I reviewed Mr. Jones’s chart first thing in the morning. His seemed to be a simple case: a fifty-one-year-old man diagnosed with dehydration that had resulted in acute vertigo. His lab values were all within normal ranges, and he did not suffer from co-morbidities such as type II diabetes, peripheral vascular disease, coronary artery disease, or hypercholesterolemia. His history noted that prior to admission he was fit, exercised frequently, and did not have any substance abuse issues. “Easy,” I thought to myself. My evaluation would most likely have no major red flags, so I would be able to do a quick gait assessment and stair evaluation, and then be able to clear him for discharge. Since he had been on intravenous fluids for the past twenty-four hours, he would probably not demonstrate any acute vertigo and would most likely feel completely better. Looking back on my thoughts prior to treatment, I now realize that my prediction could not have been more wrong.
When I walked into the room, my confidence quickly started to wane as the patient picture I had in my mind differed from the man sitting in the recliner before me. It was difficult to wake him from his nap and he was struggling to concentrate. I brushed off these warning signs, as I have a tendency to overanalyze everything. When I interviewed him, another red flag popped up: he mentioned that he had had dizzy spells for the past few months and said they tend to be worse after he worked out, completed yard work, or if he had been really stressed. I continued with the evaluation and found that the patient had slight numbness in his right arm and weakness in his leg. I knew this was not typical, and I was aware that it did not follow a post-stroke symptomatology, but his deficits were on opposite sides, so I wrote these signs off as his baseline normal.
When I walked with him in the hall after the evaluation, he appeared to be completely normal. Deciding that he was fine to complete a stair assessment, we turned to the hospital stairway. He ascended the first flight within functional limits and appeared to be in no distress. After we descended the stairs, he began to sway more, grab on to the rail with both hands, and slurring his words, told me that he was having one of his dizzy spells. While trying to remain calm, I asked my clinical instructor to grab a chair, and asked the patient to hold onto the hospital hall’s rail while trying to brace him and prepare myself to catch a 6’5” muscular man. Luckily, my clinical instructor and I were able to get the patient sitting, avoiding a fall. Once he was seated, I asked the patient how often his dizziness happens, and he responded it usually occurs when he finishes exercise or does yard work. Then I thought back to the red flags I previously had noted and decided to check his sensation. I found he had more numbness on his right extremity, which complimented the exacerbated left-leg weakness apparent in his change of gait. Thinking all these pieces of information through my mind was racing, quickly trying to make sense of what had just happened, and wondering what I could have missed in his chart or in my evaluation. After a few minutes, I reassessed his vitals. His heart rate was almost back to resting, and his left-sided weakness and right arm numbness had resolved. He then commented without any dysphasia that his “dizzy spells like that have been happening for a few months now.” It hit me—I realized what I had just seen. I wanted to immediately tell the patient that I think he had just had a transient ischemic attack, something that was most likely occurring in his brainstem, resulting in bilateral symptomatology. After his symptoms had resolved, my clinical instructor and I walked the patient back to his room. The patient was feeling completely normal.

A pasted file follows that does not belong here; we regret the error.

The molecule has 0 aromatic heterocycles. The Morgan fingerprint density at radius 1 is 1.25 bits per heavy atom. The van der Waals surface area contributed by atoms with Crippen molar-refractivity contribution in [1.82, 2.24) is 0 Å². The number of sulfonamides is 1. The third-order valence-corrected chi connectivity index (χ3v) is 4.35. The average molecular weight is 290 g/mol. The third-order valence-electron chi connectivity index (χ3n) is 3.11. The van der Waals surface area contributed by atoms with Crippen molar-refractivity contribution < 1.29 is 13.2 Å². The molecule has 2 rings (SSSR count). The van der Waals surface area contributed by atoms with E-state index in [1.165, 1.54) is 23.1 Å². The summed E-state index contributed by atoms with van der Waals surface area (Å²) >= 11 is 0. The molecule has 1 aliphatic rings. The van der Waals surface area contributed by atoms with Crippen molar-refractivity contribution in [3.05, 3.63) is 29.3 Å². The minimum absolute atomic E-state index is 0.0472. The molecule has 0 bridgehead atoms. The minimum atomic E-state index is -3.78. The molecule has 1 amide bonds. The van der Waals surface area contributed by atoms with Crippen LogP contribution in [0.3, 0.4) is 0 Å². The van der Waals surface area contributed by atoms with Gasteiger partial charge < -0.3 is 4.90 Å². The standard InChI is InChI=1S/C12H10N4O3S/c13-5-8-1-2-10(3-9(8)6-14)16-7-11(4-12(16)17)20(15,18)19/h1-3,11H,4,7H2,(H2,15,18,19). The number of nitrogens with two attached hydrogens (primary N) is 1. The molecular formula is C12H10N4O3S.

When I left the room, I immediately turned to my clinical instructor and told her that I thought this gentleman had had a transient ischemic attack in his brain stem/cerebellum, since he presented with bilateral weakness, numbness, and dysphasia that were caused by increased exertion and that resolved in a few minutes. My clinical instructor smiled and agreed with me. I was ecstatic. The hours that I spent studying had paid off! I was able to use a physical presentation and link observed signs and symptoms to a medical problem. Moreover, my clinical instructor, who had 30 years of experience, agreed with me. The rest of the day I was on a high, feeling a great sense of accomplishment.
It wasn’t until I was talking to a classmate that I realized one crucial thing. The man whom I had identified was having a TIA was an actual person, rather than just a case study. I realized that in my pursuit to be right and classify his presentation, I forgot that he was an individual. My excitement about recognizing a TIA masked the severity and implications of his situation. I treated this patient like a written case study rather than an individual, a person. In that moment, I realized that to be an effective healthcare provider, I would need to balance analyzing symptoms and presentation with compassion for my future patients.
Overall, this scenario taught me a very important lesson: it will not matter if I am able to accurately diagnose and treat every symptom if I lack compassion and the ability to treat patients as individual people, rather than as instances of pathology. Because of this experience, I plan on reminding myself to think more about patients’ feelings and the implications of a diagnosis. I am hopeful this will prevent me from becoming wrapped up in the pathophysiology and simply labeling symptoms with a potential diagnosis.